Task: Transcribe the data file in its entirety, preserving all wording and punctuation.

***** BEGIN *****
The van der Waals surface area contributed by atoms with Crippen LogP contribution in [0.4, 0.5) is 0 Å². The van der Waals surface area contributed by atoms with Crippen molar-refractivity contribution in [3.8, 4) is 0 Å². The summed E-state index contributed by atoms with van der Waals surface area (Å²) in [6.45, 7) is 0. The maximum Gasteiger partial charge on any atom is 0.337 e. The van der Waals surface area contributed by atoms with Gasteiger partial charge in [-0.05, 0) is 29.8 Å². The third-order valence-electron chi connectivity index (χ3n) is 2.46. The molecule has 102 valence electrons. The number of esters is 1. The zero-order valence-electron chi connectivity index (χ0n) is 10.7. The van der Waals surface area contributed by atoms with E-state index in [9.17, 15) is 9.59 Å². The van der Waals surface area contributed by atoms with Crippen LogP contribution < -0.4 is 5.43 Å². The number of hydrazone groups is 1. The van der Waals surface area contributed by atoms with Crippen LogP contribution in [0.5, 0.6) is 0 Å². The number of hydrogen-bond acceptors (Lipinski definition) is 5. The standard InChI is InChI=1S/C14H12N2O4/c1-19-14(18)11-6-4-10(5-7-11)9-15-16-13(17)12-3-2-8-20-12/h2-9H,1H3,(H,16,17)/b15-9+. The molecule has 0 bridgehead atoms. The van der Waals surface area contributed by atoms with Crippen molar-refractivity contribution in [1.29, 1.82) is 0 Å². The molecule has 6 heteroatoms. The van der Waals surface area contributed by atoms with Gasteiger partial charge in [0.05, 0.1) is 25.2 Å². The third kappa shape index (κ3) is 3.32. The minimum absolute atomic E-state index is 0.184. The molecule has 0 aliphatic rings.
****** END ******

The van der Waals surface area contributed by atoms with Crippen LogP contribution in [0.4, 0.5) is 0 Å². The van der Waals surface area contributed by atoms with Crippen molar-refractivity contribution in [3.8, 4) is 0 Å². The summed E-state index contributed by atoms with van der Waals surface area (Å²) in [6.45, 7) is 0. The maximum Gasteiger partial charge on any atom is 0.337 e. The van der Waals surface area contributed by atoms with Gasteiger partial charge in [-0.05, 0) is 29.8 Å². The third-order valence-electron chi connectivity index (χ3n) is 2.46. The molecule has 102 valence electrons. The number of esters is 1. The zero-order valence-electron chi connectivity index (χ0n) is 10.7. The van der Waals surface area contributed by atoms with E-state index in [9.17, 15) is 9.59 Å². The van der Waals surface area contributed by atoms with Crippen LogP contribution < -0.4 is 5.43 Å². The number of hydrazone groups is 1. The van der Waals surface area contributed by atoms with Crippen LogP contribution in [0.5, 0.6) is 0 Å². The number of hydrogen-bond acceptors (Lipinski definition) is 5. The standard InChI is InChI=1S/C14H12N2O4/c1-19-14(18)11-6-4-10(5-7-11)9-15-16-13(17)12-3-2-8-20-12/h2-9H,1H3,(H,16,17)/b15-9+. The molecule has 0 bridgehead atoms. The van der Waals surface area contributed by atoms with Crippen molar-refractivity contribution in [1.29, 1.82) is 0 Å². The molecule has 6 heteroatoms. The van der Waals surface area contributed by atoms with Gasteiger partial charge in [0.05, 0.1) is 25.2 Å². The third kappa shape index (κ3) is 3.32. The minimum absolute atomic E-state index is 0.184. The molecule has 0 aliphatic rings.